When we see their faces, Gaza's dead are harder to ignore
The young man in the green t-shirt was gingerly picking his way through the rubble caused by the latest missile strike, searching for survivors, when the first bullet hit him.
"Can you move?" asked a panicked voice, narrating the footage, as the injured man lay sprawled on the ground, shot in the hand. Crying out in pain, he tried to lift himself up. The air crackled with the sound of more shots and he was struck again. His right arm reached out towards the people filming him, imploring them for help, but they could not risk emerging from their hiding place to drag him to safety.
Then, he was shot again. His leg jerked and his head flopped to the side. He stopped moving.
Released on Monday by a pro-Palestinian activist group, International Solidarity Movement (ISM), the three-minute clip purports to show a war crime.
According to ISM, an Israeli sniper shot and killed the unarmed civilian as he searched for survivors amid the ruins of the east Gaza neighbourhood of Shujaiya, which was razed to the ground during 12-hours of incessant Israeli shelling on Sunday night. If true, I, and tens of thousands of other people who have watched the viral video online, have witnessed a cold-blooded murder.
It's just one of many horrific videos and images that have emerged from Gaza, where people remain trapped, but social media allows the world to glimpse the horrors unfolding inside. In this war, you don't need to be on the ground to bear witness to the savagery and the suffering. All you need is Twitter.
There you will find gruesome images of dead children, their bodies torn to shreds by shrapnel; of dust-covered corpses peeking out of the ruins of residential buildings, and of blood-soaked hospital gurneys where doctors try to treat the disfigured and the dying.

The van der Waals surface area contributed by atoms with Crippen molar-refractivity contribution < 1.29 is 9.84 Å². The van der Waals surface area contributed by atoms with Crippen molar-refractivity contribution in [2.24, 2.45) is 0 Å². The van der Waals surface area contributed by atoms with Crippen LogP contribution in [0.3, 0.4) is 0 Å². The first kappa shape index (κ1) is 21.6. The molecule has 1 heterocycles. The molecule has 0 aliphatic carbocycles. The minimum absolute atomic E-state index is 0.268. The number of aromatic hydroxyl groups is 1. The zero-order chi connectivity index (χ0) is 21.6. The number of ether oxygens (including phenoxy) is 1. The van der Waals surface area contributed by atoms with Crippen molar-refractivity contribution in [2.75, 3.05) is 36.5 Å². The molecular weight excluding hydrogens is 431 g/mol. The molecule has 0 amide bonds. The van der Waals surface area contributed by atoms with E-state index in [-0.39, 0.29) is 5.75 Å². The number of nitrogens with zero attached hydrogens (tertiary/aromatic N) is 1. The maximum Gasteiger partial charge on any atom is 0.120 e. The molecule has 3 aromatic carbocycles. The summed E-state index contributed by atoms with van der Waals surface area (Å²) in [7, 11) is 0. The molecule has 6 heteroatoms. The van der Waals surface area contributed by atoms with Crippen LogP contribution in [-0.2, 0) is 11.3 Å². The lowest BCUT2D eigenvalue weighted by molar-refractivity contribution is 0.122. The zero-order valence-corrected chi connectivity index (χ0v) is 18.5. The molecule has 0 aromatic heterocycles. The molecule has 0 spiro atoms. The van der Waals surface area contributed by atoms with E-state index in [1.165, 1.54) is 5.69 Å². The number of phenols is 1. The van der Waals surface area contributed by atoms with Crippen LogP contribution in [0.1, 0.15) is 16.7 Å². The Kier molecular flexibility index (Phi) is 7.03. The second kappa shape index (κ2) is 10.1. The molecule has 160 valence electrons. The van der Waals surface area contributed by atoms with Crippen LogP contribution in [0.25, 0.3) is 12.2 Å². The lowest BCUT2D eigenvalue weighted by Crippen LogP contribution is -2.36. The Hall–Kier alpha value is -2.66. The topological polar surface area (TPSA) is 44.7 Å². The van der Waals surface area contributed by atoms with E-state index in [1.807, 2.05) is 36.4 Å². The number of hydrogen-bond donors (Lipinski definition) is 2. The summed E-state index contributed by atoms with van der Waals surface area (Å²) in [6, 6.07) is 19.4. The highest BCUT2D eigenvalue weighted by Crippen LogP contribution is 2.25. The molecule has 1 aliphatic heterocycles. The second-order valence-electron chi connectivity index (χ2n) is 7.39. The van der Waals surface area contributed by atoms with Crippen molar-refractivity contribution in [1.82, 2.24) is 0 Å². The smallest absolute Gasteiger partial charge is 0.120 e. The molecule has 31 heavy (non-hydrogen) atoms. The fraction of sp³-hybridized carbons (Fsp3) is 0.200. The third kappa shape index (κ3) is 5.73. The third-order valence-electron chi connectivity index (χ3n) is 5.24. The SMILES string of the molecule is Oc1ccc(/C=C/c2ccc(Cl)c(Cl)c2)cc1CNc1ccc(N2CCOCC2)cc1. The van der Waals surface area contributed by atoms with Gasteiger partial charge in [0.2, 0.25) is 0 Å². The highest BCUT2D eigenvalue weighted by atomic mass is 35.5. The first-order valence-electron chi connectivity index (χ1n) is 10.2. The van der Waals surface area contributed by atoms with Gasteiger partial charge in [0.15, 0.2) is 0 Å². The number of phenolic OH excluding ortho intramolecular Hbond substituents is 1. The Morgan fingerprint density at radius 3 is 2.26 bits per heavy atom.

The current conflict in Gaza is the third time in just six years that the tiny strip of land, measuring 25 miles long and five miles wide, has been ravaged by the full might of the Israeli military but this time something is different.
This time Israel has been unable to manage the news agenda or to excuse the enormous number of civilian deaths by claiming that they were being used as human shields by Hamas. When the lives of four Palestinian boys were snuffed out on a beach by an Israeli shell last week, the social media accounts of international journalists relayed their final moments to the world.
We saw images of them running for their lives after an initial missile strike and then the aftermath of the second shell – tiny bodies face down on the sand, clothes torn off them from the strength of the blast, limbs splayed at unnatural angles.
There are some who say that we don't need to see these graphic images of what Israeli prime minister Binyamin Netanyahu has grotesquely called, the "telegenically dead Palestinians" because they dehumanise the victims and disrespect the dead. But why should Western nations, whose governments facilitate the Israeli bombardment of Gaza by giving its government billions of dollars in aid and buying its "field-tested" weapons, be spared from witnessing the full extent of its horrors?
The most powerful weapon the Palestinians have is their ability to communicate to the world the carnage that surrounds them.
Before the ubiquity of smart phones, this was not an issue. All I can remember about the coverage of the Iraq war in 2003 is images of missiles lighting up the night sky over Baghdad. Today, maybe, that is different. When we see the faces of the dead, they're harder to ignore.
Perhaps this is the reason that 3,000 people marched in Dublin, and 100,000 in London, at the weekend demanding an end to the conflict. If nothing else, it should give us pause to think about our perverse notions of respect.
Because, if we cared as much about respect for the living as we do about respect for the dead, then the war would already be over.